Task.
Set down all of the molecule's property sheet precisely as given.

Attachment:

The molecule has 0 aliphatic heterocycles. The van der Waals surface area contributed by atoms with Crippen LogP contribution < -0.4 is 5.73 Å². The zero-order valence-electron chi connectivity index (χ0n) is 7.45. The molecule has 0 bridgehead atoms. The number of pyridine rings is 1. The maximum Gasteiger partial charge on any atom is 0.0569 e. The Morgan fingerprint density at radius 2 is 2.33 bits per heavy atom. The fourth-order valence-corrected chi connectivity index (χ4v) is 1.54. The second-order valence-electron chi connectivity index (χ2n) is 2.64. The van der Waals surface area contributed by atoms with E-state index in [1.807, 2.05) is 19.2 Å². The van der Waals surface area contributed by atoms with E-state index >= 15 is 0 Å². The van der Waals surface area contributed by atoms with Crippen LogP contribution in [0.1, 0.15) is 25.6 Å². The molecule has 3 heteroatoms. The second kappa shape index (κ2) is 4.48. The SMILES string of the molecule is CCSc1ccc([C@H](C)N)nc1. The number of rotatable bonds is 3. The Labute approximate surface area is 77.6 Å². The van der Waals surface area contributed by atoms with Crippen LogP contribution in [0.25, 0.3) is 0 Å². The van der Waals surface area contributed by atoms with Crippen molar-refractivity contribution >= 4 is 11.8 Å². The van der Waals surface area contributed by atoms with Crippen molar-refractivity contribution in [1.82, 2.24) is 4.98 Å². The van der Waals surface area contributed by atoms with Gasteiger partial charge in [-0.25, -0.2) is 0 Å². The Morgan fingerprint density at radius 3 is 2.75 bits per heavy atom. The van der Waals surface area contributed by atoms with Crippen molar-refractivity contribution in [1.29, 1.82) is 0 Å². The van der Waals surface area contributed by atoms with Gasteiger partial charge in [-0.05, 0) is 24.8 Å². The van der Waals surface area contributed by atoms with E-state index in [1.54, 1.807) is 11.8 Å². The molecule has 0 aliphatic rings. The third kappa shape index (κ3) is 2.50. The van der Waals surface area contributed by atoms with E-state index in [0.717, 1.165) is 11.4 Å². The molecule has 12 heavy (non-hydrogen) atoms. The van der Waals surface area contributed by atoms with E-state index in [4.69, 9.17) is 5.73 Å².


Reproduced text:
The molecule has 0 aliphatic heterocycles. The van der Waals surface area contributed by atoms with Crippen LogP contribution < -0.4 is 5.73 Å². The zero-order valence-electron chi connectivity index (χ0n) is 7.45. The molecule has 0 bridgehead atoms. The number of pyridine rings is 1. The maximum Gasteiger partial charge on any atom is 0.0569 e. The Morgan fingerprint density at radius 2 is 2.33 bits per heavy atom. The fourth-order valence-corrected chi connectivity index (χ4v) is 1.54. The second-order valence-electron chi connectivity index (χ2n) is 2.64. The van der Waals surface area contributed by atoms with E-state index in [1.807, 2.05) is 19.2 Å². The van der Waals surface area contributed by atoms with E-state index >= 15 is 0 Å². The van der Waals surface area contributed by atoms with Crippen LogP contribution in [0.1, 0.15) is 25.6 Å². The molecule has 3 heteroatoms. The second kappa shape index (κ2) is 4.48. The SMILES string of the molecule is CCSc1ccc([C@H](C)N)nc1. The number of rotatable bonds is 3. The Labute approximate surface area is 77.6 Å². The van der Waals surface area contributed by atoms with Crippen LogP contribution in [0.25, 0.3) is 0 Å². The van der Waals surface area contributed by atoms with Crippen molar-refractivity contribution >= 4 is 11.8 Å². The van der Waals surface area contributed by atoms with Crippen molar-refractivity contribution in [1.82, 2.24) is 4.98 Å². The van der Waals surface area contributed by atoms with Gasteiger partial charge in [-0.25, -0.2) is 0 Å². The Morgan fingerprint density at radius 3 is 2.75 bits per heavy atom. The van der Waals surface area contributed by atoms with Crippen molar-refractivity contribution in [1.29, 1.82) is 0 Å². The van der Waals surface area contributed by atoms with Gasteiger partial charge in [-0.05, 0) is 24.8 Å². The van der Waals surface area contributed by atoms with E-state index in [1.54, 1.807) is 11.8 Å². The molecule has 0 aliphatic rings. The third kappa shape index (κ3) is 2.50. The van der Waals surface area contributed by atoms with E-state index in [0.717, 1.165) is 11.4 Å². The molecule has 12 heavy (non-hydrogen) atoms. The van der Waals surface area contributed by atoms with E-state index in [4.69, 9.17) is 5.73 Å².